At the intersection with I-90, one will need to make a choice. One will now soon contend with the long spur of mountains which sweep down in a southeasterly direction from Canada and Glacier NP in Montana. One can choose to continue up along the west or east side. If the west, past Flathead Lake and on past Kalispell, MT, then one should turn west on I-90 to the junction of US 93 just west of Missoula, MT. This is surely a scenic route, although I am not familiar with it, save north at Kalispell.

If choosing the more direct route, a fine alternative is to remain on the east side of these mountains, and head to Helena, MT by remaining on US 287 from Three Forks at I-90. Helena is of course the capitol of Montana, and but a mid-sized city by Colorado standards. The initial approach to it from the south may seem uninspired, particularly if possibly parched, brown and dry. But if venturing off US 287, which as conjoined with I-15 by now, and driving within this town to the west, one may begin to notice that its location does enjoy some advantages, and not entirely without scenic merit. It will also, by the way, be the last town of any size one will possibly see until reaching Canada.

From Helena continue north on I-15/US 287 a short and somewhat scenic distance until US 287 branches off to the left, and more due north. Follow it. The experience is something, vaguely, like driving along the front range of Colorado, but before much of anyone had discovered it or arrived. Vast, often brown, vistas to the east, and imposing snow-capped mountains flanking one continually to the left. The land along this route is largely rolling or flat, at times naturally green, or meadows irrigated, with small farms and ranches here and there.

One will have noticed upon entering Wyoming that space and distance have measurably increased. All is more open. Good time can be made on even secondary roads, as in comparison to Colorado there is appreciably less traffic. In Montana especially, one can outright move as the the speed limit on many secondary highways is 70mph. Some of the most open and free driving one may experience will be along this stretch of US 287.

At Choteau, MT US 287 intersects US 89, and in turning left there one will continue north on US 89. Choteau is an attractive small town which few tourists probably frequent, but lodging could be had there if desired. If near that time of day, it should prove a better option in lodging then Browning, MT to the north, which is more the type of place best utilized for refueling, then gone.

At Browning one has an existential option and choice. The most direct route on to Calgary, Alberta would be US 89 north, turning into Canada 2 at the border. From there a straight and flat shot north into Calgary. If determined at this point to make some time, one might still temper it by making a slight detour of sorts to visit Waterton Lakes National Park, which essentially is the northern edge of Glacier NP, only the portion within Canada. To do this continue on US 89 as before, only turning left on MT 17 before the Canadian border to jog northwest. This road turns into Canada 6 at the border, skirting the northeast boundary and within this Park. Then turn left on Canada 5 to drive the short detour south to Waterton, Canada. You'll find yourself at the northern edge of a most beautiful lake, with the option of lodging there if so desired. Another advantage of such a route is that it places one farther west, closer to the mountains once one continues north. One might follow Canada 6 north, then jogging slightly to continue north on Canada 22. The end result, as with Canada 2, will be Calgary, although probably with less traffic and more scenery. But if the ultimate destination Banff, then one might choose more of a mountain option by turning left off Canada 22 at Longview, Alberta, to continue north on Canada 40.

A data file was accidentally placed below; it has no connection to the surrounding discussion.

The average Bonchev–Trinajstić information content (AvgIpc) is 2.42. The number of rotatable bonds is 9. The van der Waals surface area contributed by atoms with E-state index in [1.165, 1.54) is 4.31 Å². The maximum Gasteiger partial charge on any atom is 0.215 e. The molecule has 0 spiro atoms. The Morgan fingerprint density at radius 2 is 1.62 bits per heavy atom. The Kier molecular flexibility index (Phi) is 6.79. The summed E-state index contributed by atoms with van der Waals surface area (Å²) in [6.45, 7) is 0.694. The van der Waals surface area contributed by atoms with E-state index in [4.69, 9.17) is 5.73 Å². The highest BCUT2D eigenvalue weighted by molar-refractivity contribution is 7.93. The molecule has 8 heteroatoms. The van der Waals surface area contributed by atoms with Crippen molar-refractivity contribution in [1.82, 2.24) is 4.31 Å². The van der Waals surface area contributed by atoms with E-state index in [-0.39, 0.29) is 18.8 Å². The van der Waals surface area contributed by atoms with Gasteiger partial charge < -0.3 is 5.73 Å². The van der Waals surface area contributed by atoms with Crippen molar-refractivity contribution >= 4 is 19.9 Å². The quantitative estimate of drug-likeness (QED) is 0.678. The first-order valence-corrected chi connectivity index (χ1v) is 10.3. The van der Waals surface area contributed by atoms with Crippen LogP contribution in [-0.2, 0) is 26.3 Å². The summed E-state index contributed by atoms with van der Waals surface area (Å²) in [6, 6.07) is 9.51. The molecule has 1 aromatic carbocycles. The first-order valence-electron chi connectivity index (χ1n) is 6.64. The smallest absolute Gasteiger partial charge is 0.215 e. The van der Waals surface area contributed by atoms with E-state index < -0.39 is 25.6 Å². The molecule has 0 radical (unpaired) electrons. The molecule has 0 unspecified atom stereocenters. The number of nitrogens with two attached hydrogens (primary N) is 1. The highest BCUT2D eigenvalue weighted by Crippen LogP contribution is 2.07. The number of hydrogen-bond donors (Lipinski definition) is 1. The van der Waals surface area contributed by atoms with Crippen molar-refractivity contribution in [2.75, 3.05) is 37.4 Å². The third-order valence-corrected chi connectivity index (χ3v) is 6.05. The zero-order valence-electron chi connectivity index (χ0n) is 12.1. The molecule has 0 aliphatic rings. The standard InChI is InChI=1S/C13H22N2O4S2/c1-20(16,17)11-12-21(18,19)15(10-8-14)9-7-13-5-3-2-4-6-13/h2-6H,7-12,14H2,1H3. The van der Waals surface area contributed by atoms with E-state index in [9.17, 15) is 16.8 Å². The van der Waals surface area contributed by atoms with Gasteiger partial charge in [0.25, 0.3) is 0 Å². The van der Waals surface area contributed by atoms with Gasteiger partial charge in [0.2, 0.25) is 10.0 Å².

In backtracking however, if one's purpose in part is all things mountainous and scenic, then another option can be most tempting. That would entail turning west at Browning, MT, on US 89 as before, but to travel through Glacier NP on the Going-to-the-Sun road. There is no way to deny that such an excursion presents a significant detour on the way to Calgary, as heading west only to eventually loop north and east once more on the far side of these tall mountains once well within Canada on Canada 3, and thence possibly Canada 22 again. But if never having been to Glacier NP one may wish to reflect twice and thrice on how one could not but bow to the inevitable.

One other disadvantage of such a route is no easy access or excuse then in visiting Waterton, Canada, but crossing Glacier NP on the Going-to-the-Sun road should more than make up for it. It is supremely magnificent. From the nothingness of Browning the narrow two-lane road passes through verdant meadows before beginning a determined and winding course ever upwards. Scenery is everywhere, and it only gets better and better. St. Mary is the entrance to the Park proper, and does not offer much more than lots of scenery and a few good lodging options. From there all is magnificence.